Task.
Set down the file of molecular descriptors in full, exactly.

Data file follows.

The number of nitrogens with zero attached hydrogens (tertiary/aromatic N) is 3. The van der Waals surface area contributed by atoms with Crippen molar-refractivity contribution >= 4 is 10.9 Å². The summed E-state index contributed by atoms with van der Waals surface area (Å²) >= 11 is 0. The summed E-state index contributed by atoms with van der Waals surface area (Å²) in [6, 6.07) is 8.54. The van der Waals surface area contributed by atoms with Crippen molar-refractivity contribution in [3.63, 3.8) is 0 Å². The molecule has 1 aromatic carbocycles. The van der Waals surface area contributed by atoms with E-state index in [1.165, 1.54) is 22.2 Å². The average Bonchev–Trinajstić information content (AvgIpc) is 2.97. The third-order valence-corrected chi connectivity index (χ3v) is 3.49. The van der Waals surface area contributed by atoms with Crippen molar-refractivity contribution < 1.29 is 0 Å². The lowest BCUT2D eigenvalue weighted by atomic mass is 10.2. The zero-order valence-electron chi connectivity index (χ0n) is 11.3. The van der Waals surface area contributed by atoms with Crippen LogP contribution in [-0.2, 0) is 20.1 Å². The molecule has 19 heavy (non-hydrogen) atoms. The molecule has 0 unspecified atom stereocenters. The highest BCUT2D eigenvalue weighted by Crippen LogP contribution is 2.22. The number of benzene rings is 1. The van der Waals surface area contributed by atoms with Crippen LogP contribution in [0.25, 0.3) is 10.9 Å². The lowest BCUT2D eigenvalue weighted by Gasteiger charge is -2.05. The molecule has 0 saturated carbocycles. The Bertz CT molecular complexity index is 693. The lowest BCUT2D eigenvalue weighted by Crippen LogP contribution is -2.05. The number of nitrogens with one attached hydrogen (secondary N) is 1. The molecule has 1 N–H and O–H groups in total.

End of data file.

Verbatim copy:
The number of nitrogens with zero attached hydrogens (tertiary/aromatic N) is 3. The van der Waals surface area contributed by atoms with Crippen molar-refractivity contribution >= 4 is 10.9 Å². The summed E-state index contributed by atoms with van der Waals surface area (Å²) >= 11 is 0. The summed E-state index contributed by atoms with van der Waals surface area (Å²) in [6, 6.07) is 8.54. The van der Waals surface area contributed by atoms with Crippen molar-refractivity contribution in [3.63, 3.8) is 0 Å². The molecule has 1 aromatic carbocycles. The van der Waals surface area contributed by atoms with E-state index in [1.165, 1.54) is 22.2 Å². The average Bonchev–Trinajstić information content (AvgIpc) is 2.97. The third-order valence-corrected chi connectivity index (χ3v) is 3.49. The van der Waals surface area contributed by atoms with Crippen molar-refractivity contribution < 1.29 is 0 Å². The lowest BCUT2D eigenvalue weighted by atomic mass is 10.2. The zero-order valence-electron chi connectivity index (χ0n) is 11.3. The van der Waals surface area contributed by atoms with Crippen LogP contribution in [-0.2, 0) is 20.1 Å². The molecule has 19 heavy (non-hydrogen) atoms. The molecule has 0 unspecified atom stereocenters. The highest BCUT2D eigenvalue weighted by Crippen LogP contribution is 2.22. The number of benzene rings is 1. The van der Waals surface area contributed by atoms with Crippen LogP contribution in [0.25, 0.3) is 10.9 Å². The lowest BCUT2D eigenvalue weighted by Gasteiger charge is -2.05. The molecule has 0 saturated carbocycles. The Bertz CT molecular complexity index is 693. The lowest BCUT2D eigenvalue weighted by Crippen LogP contribution is -2.05. The number of nitrogens with one attached hydrogen (secondary N) is 1. The molecule has 1 N–H and O–H groups in total.